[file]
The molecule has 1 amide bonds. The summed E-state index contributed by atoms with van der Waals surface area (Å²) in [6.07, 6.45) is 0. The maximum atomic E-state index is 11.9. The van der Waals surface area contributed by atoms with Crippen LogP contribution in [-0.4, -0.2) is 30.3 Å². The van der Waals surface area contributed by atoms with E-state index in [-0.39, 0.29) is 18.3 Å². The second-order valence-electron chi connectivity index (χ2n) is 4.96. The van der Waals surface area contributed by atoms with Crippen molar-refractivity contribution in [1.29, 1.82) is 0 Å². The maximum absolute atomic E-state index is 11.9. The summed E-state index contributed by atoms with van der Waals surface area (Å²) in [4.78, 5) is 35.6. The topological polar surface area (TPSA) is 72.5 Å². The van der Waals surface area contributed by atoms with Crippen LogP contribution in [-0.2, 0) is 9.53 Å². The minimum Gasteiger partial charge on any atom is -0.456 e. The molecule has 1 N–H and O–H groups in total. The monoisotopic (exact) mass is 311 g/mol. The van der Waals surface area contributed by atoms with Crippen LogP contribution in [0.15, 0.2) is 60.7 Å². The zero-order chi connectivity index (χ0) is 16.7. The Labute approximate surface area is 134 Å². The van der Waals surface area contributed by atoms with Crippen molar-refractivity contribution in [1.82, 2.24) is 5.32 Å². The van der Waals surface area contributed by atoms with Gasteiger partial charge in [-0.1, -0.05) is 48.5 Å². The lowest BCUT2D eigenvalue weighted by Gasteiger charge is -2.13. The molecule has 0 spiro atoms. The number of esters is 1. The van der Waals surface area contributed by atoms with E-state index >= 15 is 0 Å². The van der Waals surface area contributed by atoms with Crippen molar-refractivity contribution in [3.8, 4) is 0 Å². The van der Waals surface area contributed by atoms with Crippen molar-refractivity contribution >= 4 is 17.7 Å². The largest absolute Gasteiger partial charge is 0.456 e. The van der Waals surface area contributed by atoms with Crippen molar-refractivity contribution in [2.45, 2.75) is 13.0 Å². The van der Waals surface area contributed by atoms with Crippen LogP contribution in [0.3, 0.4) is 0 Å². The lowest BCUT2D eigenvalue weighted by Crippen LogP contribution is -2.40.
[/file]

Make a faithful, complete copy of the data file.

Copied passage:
The molecule has 1 amide bonds. The summed E-state index contributed by atoms with van der Waals surface area (Å²) in [6.07, 6.45) is 0. The maximum atomic E-state index is 11.9. The van der Waals surface area contributed by atoms with Crippen LogP contribution in [-0.4, -0.2) is 30.3 Å². The van der Waals surface area contributed by atoms with E-state index in [-0.39, 0.29) is 18.3 Å². The second-order valence-electron chi connectivity index (χ2n) is 4.96. The van der Waals surface area contributed by atoms with Crippen molar-refractivity contribution in [1.29, 1.82) is 0 Å². The maximum absolute atomic E-state index is 11.9. The summed E-state index contributed by atoms with van der Waals surface area (Å²) in [4.78, 5) is 35.6. The topological polar surface area (TPSA) is 72.5 Å². The van der Waals surface area contributed by atoms with Crippen LogP contribution in [-0.2, 0) is 9.53 Å². The minimum Gasteiger partial charge on any atom is -0.456 e. The molecule has 1 N–H and O–H groups in total. The monoisotopic (exact) mass is 311 g/mol. The van der Waals surface area contributed by atoms with Crippen LogP contribution in [0.15, 0.2) is 60.7 Å². The zero-order chi connectivity index (χ0) is 16.7. The Labute approximate surface area is 134 Å². The van der Waals surface area contributed by atoms with Crippen molar-refractivity contribution in [1.82, 2.24) is 5.32 Å². The van der Waals surface area contributed by atoms with Gasteiger partial charge in [-0.1, -0.05) is 48.5 Å². The lowest BCUT2D eigenvalue weighted by Gasteiger charge is -2.13. The molecule has 0 spiro atoms. The number of esters is 1. The van der Waals surface area contributed by atoms with E-state index >= 15 is 0 Å². The van der Waals surface area contributed by atoms with Crippen molar-refractivity contribution in [3.8, 4) is 0 Å². The van der Waals surface area contributed by atoms with Crippen molar-refractivity contribution >= 4 is 17.7 Å². The largest absolute Gasteiger partial charge is 0.456 e. The van der Waals surface area contributed by atoms with Crippen molar-refractivity contribution in [2.45, 2.75) is 13.0 Å². The van der Waals surface area contributed by atoms with Crippen LogP contribution in [0.3, 0.4) is 0 Å². The lowest BCUT2D eigenvalue weighted by Crippen LogP contribution is -2.40.